Supreme Court Cases
Case Law Search
M/S NANDI INVESTENTS & ENTERPRISES V. L.M. SARAVAMANGALA  RD-SC 572 (24 September 2004)
Arijit Pasayat & C.K. Thakker
(Arising from Special Leave Petition (civil) No. 12737 of 2003) Thakker, J.
Heard the learned counsel for the parties.
The present appeal is filed against the judgment and order passed by the High Court of Karnataka in Review Petition No. 804 of 2002 on 26th March, 2003 partly reviewing the order dated July 5, 2002 in C.R.P. No. 4299 of 2001.
The case has a chequered history. On September 14, 1987, the respondent herein filed a suit being O.S. No. 460 of 1987 in the Court of the Civil Judge at Mysore against the appellant-firm and its partners for recovery of a sum of Rs.2,20,000/- with interest. On June 23, 1989, the Court of the IInd Additional Civil Judge, Mysore passed a judgment in the said suit based on admission. However, before the decree was drawn up, the parties to the said suit filed a Joint Memo praying that the judgment be confirmed only to the Principal amount of Rs.2,20,000/- and that other matters be left open for final adjudication. Accordingly on January 6, 1990, the Court of IInd Additional Civil Judge, Mysore passed a partial decree for the principal amount of Rs.2,20,000/-. The II Additional City Civil Judge, Mysore, after trial, passed a judgment on February 2, 1993 on the rest of the issues and a decree was accordingly drawn up.
On October 5, 1993, the respondent herein filed Execution Case No.1514 of 1993 in the Court of the City Civil Judge at Bangalore against the appellant firm and its partners claiming even the suit amount with interest payable as on the date of the Execution Case to be Rs.4,22,269.5 ps. (i.e. Rs. 2,20,000/- towards principal and Rs.2,02,269.05 towards interest @ 12% p.a. from June 30, 1979 to September 14, 1987, after deducting Rs.14,430.95 as per the decree).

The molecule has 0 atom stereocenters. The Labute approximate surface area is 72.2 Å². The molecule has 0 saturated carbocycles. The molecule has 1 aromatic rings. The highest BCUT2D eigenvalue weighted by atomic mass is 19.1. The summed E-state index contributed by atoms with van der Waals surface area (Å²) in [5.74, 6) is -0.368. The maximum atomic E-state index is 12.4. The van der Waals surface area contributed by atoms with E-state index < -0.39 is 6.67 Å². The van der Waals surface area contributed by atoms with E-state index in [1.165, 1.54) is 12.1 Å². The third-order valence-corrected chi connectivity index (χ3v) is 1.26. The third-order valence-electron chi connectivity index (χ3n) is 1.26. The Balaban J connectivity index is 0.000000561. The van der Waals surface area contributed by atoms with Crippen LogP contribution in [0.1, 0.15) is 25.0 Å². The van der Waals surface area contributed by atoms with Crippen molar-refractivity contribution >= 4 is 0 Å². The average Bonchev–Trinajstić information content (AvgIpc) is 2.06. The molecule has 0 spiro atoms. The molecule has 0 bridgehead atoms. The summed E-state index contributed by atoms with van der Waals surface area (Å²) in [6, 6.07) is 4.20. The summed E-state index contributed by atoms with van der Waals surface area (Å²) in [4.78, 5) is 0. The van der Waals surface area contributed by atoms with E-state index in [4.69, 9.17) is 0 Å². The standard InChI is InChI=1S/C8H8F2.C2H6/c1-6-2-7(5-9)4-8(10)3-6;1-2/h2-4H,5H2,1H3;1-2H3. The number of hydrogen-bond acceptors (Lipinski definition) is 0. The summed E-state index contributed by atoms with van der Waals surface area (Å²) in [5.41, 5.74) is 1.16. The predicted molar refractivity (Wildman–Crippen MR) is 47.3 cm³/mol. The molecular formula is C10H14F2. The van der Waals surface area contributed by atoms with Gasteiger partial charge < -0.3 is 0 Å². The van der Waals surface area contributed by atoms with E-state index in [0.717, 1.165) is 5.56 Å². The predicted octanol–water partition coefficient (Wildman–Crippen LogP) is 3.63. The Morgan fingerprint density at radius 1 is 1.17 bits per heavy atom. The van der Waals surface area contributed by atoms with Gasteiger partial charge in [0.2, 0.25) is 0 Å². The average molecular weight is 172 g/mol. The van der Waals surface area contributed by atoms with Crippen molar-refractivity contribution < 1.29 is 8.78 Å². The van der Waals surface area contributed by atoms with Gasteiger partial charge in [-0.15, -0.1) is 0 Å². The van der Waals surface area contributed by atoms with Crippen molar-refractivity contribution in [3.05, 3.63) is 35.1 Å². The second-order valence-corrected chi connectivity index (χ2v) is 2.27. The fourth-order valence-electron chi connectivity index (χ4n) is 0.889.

In the course of the execution proceedings, it is stated that the appellant paid Rs.6,54,566/- to the respondent. On January 23, 1999, the respondent filed a Memo of Calculation in Execution Case No.
1514 of 1993 claiming that as on that date a sum of Rs.3,72,204.10 was still payable by the appellant towards satisfaction of the decree.
In the said Memo, contended the appellant, that the respondent claimed Rs.4,15,767.25 in excess by adding interest twice on the principal amount of Rs.2,20,000/- from June 30, 1979 to September 14, 1987 and also adding interest on the interest. The Executing Court passed an order on April 16, 1999 accepting the Memo of Calculation of the respondent. Aggrieved thereby, the appellant filed Civil Revision Petition No.1572 of 1999 in the High Court of Karnataka at Bangalore. The High Court granted interim stay of execution proceedings on July 7, 1999 subject to the appellant depositing Rs.50,000/- in the Executing Court which was complied with by the appellant. The respondent-decree-holder withdrew the said amount of Rs.50,000/- taking the total payment made by the appellant/judgment- debtor to the respondent/decree-holder in the execution proceedings to Rs.7,04,566/-. On July 7, 1999, the High Court disposed of the C.R.P.
No.1572 of 1999 with a direction to the Executing Court to calculate the amounts afresh. Accordingly, the Executing Court prepared a Memo of Calculation which showed Rs.3,97,380.81 as balance amount payable by the appellant to the respondent.
It is alleged by the appellant that in the Memo of Calculation, a claim of Rs.4,15,767.25 at serial Nos. 2 and 3 were also included, despite the payment made by the appellant and in spite of objection of the appellant in that regard. It was also alleged that as per the direction of the High Court, the amount of Rs.50,000/- had already been paid by the appellant to the respondent on August 27, 1997 which had not been taken into consideration. Hence, on November 8, 1999, the appellant filed written arguments in Execution Case No.1514 of 1993 along with a Memo of Calculation showing the excess liability of the appellant under the decree.
The Executing Court, by an order dated September 14, 2001, accepted the Memo of Calculation prepared by its office and held that a sum of Rs.3,97,380.81 was still payable by the appellant to the respondent. Aggrieved thereby, the appellant preferred a Civil Revision Petition before the High Court being C.R.P. No. 4299 of 2001. The High Court dismissed the said C.R.P. vide order dated July 5, 2002. Pursuant to the dismissal of the said C.R.P., the Executing Court passed an order dated August 29, 2002 for attachment of the movables of the appellant in Execution Case No.1514 of 1993.